"Old man Cameron, he war n't so mean with men, that way. Take him in the bank, and though he was in the opposition concern, I can say that I never heard a man say an unkind thing of him, and that 's a good deal for a banker. My wife says Mrs. Cameron told her that there was times when he would be awful sorry, and promise to do better, and be as rational as you or me. But he got them jealous spells and was a regular devil, she said. Used to beat her, I guess, though she never said so. One time, -- so she told my wife -- after one of his tantrums -- that was pretty near the end -- he had went down to Cincinnati, and while he was gone, she made up her mind to leave him. When he came home, he wanted to be sugar and spice, and he seemed so penitent. She had n't been more than civil to him, for a year before, and the bad streak he took made her see things could n't go on that way. Well, sir, when he was down to Cincinnati he turned in and bought her a seal-skin sacque, and a new set of solid silver knives and forks and spoons, and any amount of little trinkets to wear. It was the first time he had ever done anything of the kind, and when she was getting supper for him, she told my wife, he set the table with the new things, and put the trinkets at her place, and the sacque in her chair, and then called her to see it. She come in and shook her head, and turned to the kitchen-door without a word. And she told my wife if she'd 'a' tried to said a word, she would 'a' burst out crying.
"It was hard for her, but she did what was for the best, I guess. 'T would n't 'a' been six months before old man Cameron would 'a' been up to his old tricks again. She knew that then, just as well as I know it now. But he was so big and strong, and I suppose he was tender, too, when he felt like it. But that was a mighty brave thing to do, and I should n't wonder if she cried that night for the first time in years -- he'd hardened her that way, you know, for so long before."
There was no one with a voice to speak, when the old man paused, so he sighed and continued, "And now she's going to get married, eh? Who 's the fellow?"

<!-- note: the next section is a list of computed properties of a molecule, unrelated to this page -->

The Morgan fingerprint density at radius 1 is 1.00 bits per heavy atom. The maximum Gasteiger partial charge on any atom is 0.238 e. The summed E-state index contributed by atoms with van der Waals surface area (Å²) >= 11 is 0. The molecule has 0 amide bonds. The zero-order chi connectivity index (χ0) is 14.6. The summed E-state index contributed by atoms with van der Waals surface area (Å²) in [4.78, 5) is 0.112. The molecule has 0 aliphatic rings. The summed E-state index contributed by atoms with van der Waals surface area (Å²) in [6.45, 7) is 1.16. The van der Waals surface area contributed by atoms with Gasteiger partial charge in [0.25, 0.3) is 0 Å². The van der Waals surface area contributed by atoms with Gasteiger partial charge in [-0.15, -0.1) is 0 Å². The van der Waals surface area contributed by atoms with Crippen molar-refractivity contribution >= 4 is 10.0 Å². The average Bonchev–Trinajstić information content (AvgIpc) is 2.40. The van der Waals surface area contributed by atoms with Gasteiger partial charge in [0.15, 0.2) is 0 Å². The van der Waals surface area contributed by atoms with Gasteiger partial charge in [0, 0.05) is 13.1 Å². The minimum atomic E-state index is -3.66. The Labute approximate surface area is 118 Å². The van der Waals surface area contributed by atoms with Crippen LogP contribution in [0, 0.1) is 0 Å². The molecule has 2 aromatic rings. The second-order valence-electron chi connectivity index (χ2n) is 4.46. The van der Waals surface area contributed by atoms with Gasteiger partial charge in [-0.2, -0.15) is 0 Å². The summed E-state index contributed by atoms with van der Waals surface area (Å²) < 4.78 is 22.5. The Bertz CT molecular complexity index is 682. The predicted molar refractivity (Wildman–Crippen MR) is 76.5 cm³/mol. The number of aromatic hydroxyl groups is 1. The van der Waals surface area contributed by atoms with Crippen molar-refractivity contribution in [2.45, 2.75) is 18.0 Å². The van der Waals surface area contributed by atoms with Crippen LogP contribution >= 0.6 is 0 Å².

Morrison was the first to speak: "A man named Byers, of Denver," he said. "Did you know her after she came down here, Mr. Martin?"
"Only a little; she was trying to learn to be a trained nurse or something; used to see her at the theatre, with young fellows from the club. She come back to Baxter, now and then. Wife saw her there, and said she appeared to be cheerful. All the old ladies were tickled to death to see her. Made up a tea-party for her, about six months ago, when my wife and she happened to be back together at the same time, and my wife said they, every one of them old people -- made over her like she was their own child, and she did seem to be so happy and all -- to be back with 'em. And so you fellows say she tried to be a vagabond down here -- poor little woman! And her just yearning for a home and some one to do for, all the time! What about the wolves, Harris? Tell me," said the elder man as he lighted a cigar and looked grimly at the charred match before throwing it away.
"There isn't much to tell, I guess. If every man would only tell what he knows, himself, there would be blame little. But as every man tells what he thinks a lot of other fellows know -- it 's the old story, and a good deal too long. The chief trouble with wolves, you know, is their noise."
"It occurs to me, Harris," said young owing look sideways, "that you are getting mighty highminded all of a sudden. I say it 's a shame about young Byers, of Denver. He seems to be a pretty decent fellow."
"Has a little money, hasn't he?" chipped in Harris.
"Sheep-buyer for a packing house, I believe. We had some dealing with him," said the banker, as he puffed, and put his hands back of his head as a pillow for a moment.
"Something like that," said Jimmy. "Anyway, he looks like an honest fellow.
Somebody ought to tell him about Cameron. It 's tough to see him going into this thing -- like an ox to the slaughter." The speaker evidently thought he had said something funny, for he laughed a dry, mean, little laugh. It may have irritated Harris, for he turned on the younger man quickly and said:
"Oh, you do, do you? Well, Jimmy Morrison, maybe you would like to have the same man, who tells what he has heard of this woman, tell the same thing to the future Mrs. Morrison, a few weeks before the cards are out." He, too, laughed derisively, and as he sat looking at his smirking companion, who was clearly proud rather than ashamed at the thrust, Martin arose, evidently aroused from a reverie. It was in a soft, deep voice, a trifle husky -- such as old men not used to scenes use on occasions -- that he replied:
"Do you boys know you are talking of a human being? This business that is so funny to you, it is all of that woman's life! It 's your farce, maybe; but, great God, it 's her -- her -- her tragedy!"
After an abashed silence Martin walked slowly away from the two friends. Each one thought, for an instant, of a face that he remembered, lighted up by the warm glow of the grate fire. Each knew the story as the old man had told it. Each thought of the way he had heard it. It was fully a minute after the old man walked away with his hands behind him, when Harris spoke:
"Funny thing, this life, ain't it?" he said.
"Yes, damned funny -- the more you know of it," said Morrison as he arose. "Is n't it getting about 'that time?' Whose turn is it to buy the old Falernian?"